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I am about to redesign an app w/ internal messaging (ala Facebook) and just curious to get some input from the UI community on the concept of 'Preview Panes'.

It seems that the majority of the super-popular web applications elect NOT to use a preview pane. LinkedIn and Facebook don't have it. Gmail I believe has it but defaults the user to a non-preview-pane view. Twitter seems to have headed back towards a preview pane with the implementation of New Twitter.

Has anyone run accross any articles/papers/research about this topic. I would be curious to see why some of these decisions are being made from a UX/UI point of few.

I would also love to hear any opinion you all have.

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1 Answer 1

FWIW, I really like preview panes, for two reasons:

  • With the current state of the web, it's surprising how often what you get isn't quite really what you expected. One day, perhaps we will have true, honest to goodness WYSIWUG within web browsers, but we're not there yet.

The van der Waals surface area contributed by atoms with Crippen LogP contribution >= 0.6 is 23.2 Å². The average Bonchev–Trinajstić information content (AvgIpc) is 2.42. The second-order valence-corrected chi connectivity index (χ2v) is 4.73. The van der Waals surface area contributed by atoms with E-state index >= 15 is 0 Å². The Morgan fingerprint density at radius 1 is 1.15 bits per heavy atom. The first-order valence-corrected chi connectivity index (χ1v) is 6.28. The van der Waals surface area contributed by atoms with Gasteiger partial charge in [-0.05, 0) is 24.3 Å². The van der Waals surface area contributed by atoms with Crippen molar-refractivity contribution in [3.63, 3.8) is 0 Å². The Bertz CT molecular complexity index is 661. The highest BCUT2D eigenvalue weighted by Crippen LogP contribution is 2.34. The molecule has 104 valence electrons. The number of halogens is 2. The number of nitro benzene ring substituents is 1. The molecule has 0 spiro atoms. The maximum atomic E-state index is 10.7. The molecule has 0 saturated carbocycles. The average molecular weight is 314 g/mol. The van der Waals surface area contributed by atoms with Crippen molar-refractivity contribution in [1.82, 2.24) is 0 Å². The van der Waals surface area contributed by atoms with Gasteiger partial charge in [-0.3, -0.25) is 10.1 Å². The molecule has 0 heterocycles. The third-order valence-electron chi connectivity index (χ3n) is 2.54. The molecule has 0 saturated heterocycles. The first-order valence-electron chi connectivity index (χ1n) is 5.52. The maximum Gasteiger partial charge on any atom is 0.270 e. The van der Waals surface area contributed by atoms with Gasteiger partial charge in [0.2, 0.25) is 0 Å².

• When proofreading something that I wrote, I now always do so with the preview instead of the edit field. Before I started doing so, I would often find a typo or missing word after I have submitted an article or a post. After I started using the preview for proofreading, typos went down considerably.

My favorite implementation of preview is right here on Stack Exchange. I realize that it's not a separate pane or popup window, but it's very functional given the average length of posts.

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I was talking more about the preview pane that is used in email messaging. Think outlook. Outlook allows you to click a message and view it in the preview pane while Facebook doe not. I agree w/ your point though. –  bgadoci Feb 10 '11 at 18:22

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